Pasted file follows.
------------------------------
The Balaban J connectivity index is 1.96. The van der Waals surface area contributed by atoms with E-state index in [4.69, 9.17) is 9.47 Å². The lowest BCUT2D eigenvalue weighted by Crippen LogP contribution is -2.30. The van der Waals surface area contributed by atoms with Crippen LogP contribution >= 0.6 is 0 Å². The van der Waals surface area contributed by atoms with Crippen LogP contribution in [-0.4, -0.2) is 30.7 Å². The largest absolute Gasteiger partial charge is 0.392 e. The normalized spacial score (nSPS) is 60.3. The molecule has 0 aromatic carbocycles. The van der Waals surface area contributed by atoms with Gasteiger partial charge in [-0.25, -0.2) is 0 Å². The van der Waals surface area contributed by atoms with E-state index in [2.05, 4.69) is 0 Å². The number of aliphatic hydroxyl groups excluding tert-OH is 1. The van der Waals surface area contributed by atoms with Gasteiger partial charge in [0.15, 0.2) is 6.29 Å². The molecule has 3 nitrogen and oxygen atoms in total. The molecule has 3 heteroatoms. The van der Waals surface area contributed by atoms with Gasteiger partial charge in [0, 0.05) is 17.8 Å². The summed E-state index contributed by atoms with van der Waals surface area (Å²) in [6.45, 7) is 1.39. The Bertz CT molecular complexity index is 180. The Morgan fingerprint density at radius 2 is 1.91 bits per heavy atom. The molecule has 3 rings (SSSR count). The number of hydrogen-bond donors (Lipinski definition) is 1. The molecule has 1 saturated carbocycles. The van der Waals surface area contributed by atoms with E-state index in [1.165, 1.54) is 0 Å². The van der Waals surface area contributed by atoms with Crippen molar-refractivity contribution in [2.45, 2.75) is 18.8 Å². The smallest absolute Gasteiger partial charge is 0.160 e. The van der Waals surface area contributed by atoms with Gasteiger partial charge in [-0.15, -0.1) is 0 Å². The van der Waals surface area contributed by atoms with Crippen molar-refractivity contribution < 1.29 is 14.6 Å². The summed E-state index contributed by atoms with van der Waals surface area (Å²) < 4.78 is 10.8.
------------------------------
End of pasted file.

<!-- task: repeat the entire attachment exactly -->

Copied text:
The Balaban J connectivity index is 1.96. The van der Waals surface area contributed by atoms with E-state index in [4.69, 9.17) is 9.47 Å². The lowest BCUT2D eigenvalue weighted by Crippen LogP contribution is -2.30. The van der Waals surface area contributed by atoms with Crippen LogP contribution >= 0.6 is 0 Å². The van der Waals surface area contributed by atoms with Crippen LogP contribution in [-0.4, -0.2) is 30.7 Å². The largest absolute Gasteiger partial charge is 0.392 e. The normalized spacial score (nSPS) is 60.3. The molecule has 0 aromatic carbocycles. The van der Waals surface area contributed by atoms with Gasteiger partial charge in [-0.25, -0.2) is 0 Å². The van der Waals surface area contributed by atoms with E-state index in [2.05, 4.69) is 0 Å². The number of aliphatic hydroxyl groups excluding tert-OH is 1. The van der Waals surface area contributed by atoms with Gasteiger partial charge in [0.15, 0.2) is 6.29 Å². The molecule has 3 nitrogen and oxygen atoms in total. The molecule has 3 heteroatoms. The van der Waals surface area contributed by atoms with Gasteiger partial charge in [0, 0.05) is 17.8 Å². The summed E-state index contributed by atoms with van der Waals surface area (Å²) in [6.45, 7) is 1.39. The Bertz CT molecular complexity index is 180. The Morgan fingerprint density at radius 2 is 1.91 bits per heavy atom. The molecule has 3 rings (SSSR count). The number of hydrogen-bond donors (Lipinski definition) is 1. The molecule has 1 saturated carbocycles. The van der Waals surface area contributed by atoms with E-state index in [1.165, 1.54) is 0 Å². The van der Waals surface area contributed by atoms with Crippen molar-refractivity contribution in [2.45, 2.75) is 18.8 Å². The smallest absolute Gasteiger partial charge is 0.160 e. The van der Waals surface area contributed by atoms with Gasteiger partial charge in [-0.15, -0.1) is 0 Å². The van der Waals surface area contributed by atoms with Crippen molar-refractivity contribution < 1.29 is 14.6 Å². The summed E-state index contributed by atoms with van der Waals surface area (Å²) < 4.78 is 10.8.